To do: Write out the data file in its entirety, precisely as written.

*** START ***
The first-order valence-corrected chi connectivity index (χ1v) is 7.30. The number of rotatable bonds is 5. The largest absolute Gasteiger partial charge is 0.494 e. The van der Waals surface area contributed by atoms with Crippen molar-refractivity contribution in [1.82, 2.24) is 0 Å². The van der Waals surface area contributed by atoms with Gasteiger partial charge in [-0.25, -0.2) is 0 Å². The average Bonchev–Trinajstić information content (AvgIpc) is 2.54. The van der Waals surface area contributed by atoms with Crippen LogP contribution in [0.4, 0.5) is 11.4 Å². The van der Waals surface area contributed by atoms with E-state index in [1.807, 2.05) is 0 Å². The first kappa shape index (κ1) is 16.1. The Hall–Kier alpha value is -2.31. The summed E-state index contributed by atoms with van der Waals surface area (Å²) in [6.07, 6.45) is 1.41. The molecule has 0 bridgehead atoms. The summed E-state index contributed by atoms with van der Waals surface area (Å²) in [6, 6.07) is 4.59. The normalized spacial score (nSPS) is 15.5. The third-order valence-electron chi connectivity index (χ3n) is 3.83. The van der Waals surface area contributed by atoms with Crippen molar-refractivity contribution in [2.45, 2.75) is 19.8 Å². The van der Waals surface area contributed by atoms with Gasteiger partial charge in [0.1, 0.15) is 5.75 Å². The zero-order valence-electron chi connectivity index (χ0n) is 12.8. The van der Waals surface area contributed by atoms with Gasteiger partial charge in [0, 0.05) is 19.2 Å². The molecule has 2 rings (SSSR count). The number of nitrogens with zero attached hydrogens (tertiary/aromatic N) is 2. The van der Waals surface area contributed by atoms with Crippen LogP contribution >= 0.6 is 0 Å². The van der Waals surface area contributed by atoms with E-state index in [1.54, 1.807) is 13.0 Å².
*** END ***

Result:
The first-order valence-corrected chi connectivity index (χ1v) is 7.30. The number of rotatable bonds is 5. The largest absolute Gasteiger partial charge is 0.494 e. The van der Waals surface area contributed by atoms with Crippen molar-refractivity contribution in [1.82, 2.24) is 0 Å². The van der Waals surface area contributed by atoms with Gasteiger partial charge in [-0.25, -0.2) is 0 Å². The average Bonchev–Trinajstić information content (AvgIpc) is 2.54. The van der Waals surface area contributed by atoms with Crippen LogP contribution in [0.4, 0.5) is 11.4 Å². The van der Waals surface area contributed by atoms with E-state index in [1.807, 2.05) is 0 Å². The first kappa shape index (κ1) is 16.1. The Hall–Kier alpha value is -2.31. The summed E-state index contributed by atoms with van der Waals surface area (Å²) in [6.07, 6.45) is 1.41. The molecule has 0 bridgehead atoms. The summed E-state index contributed by atoms with van der Waals surface area (Å²) in [6, 6.07) is 4.59. The normalized spacial score (nSPS) is 15.5. The third-order valence-electron chi connectivity index (χ3n) is 3.83. The van der Waals surface area contributed by atoms with Crippen molar-refractivity contribution in [2.45, 2.75) is 19.8 Å². The van der Waals surface area contributed by atoms with Gasteiger partial charge in [0.1, 0.15) is 5.75 Å². The zero-order valence-electron chi connectivity index (χ0n) is 12.8. The van der Waals surface area contributed by atoms with Gasteiger partial charge in [0, 0.05) is 19.2 Å². The molecule has 2 rings (SSSR count). The number of nitrogens with zero attached hydrogens (tertiary/aromatic N) is 2. The van der Waals surface area contributed by atoms with Crippen LogP contribution >= 0.6 is 0 Å². The van der Waals surface area contributed by atoms with E-state index in [1.54, 1.807) is 13.0 Å².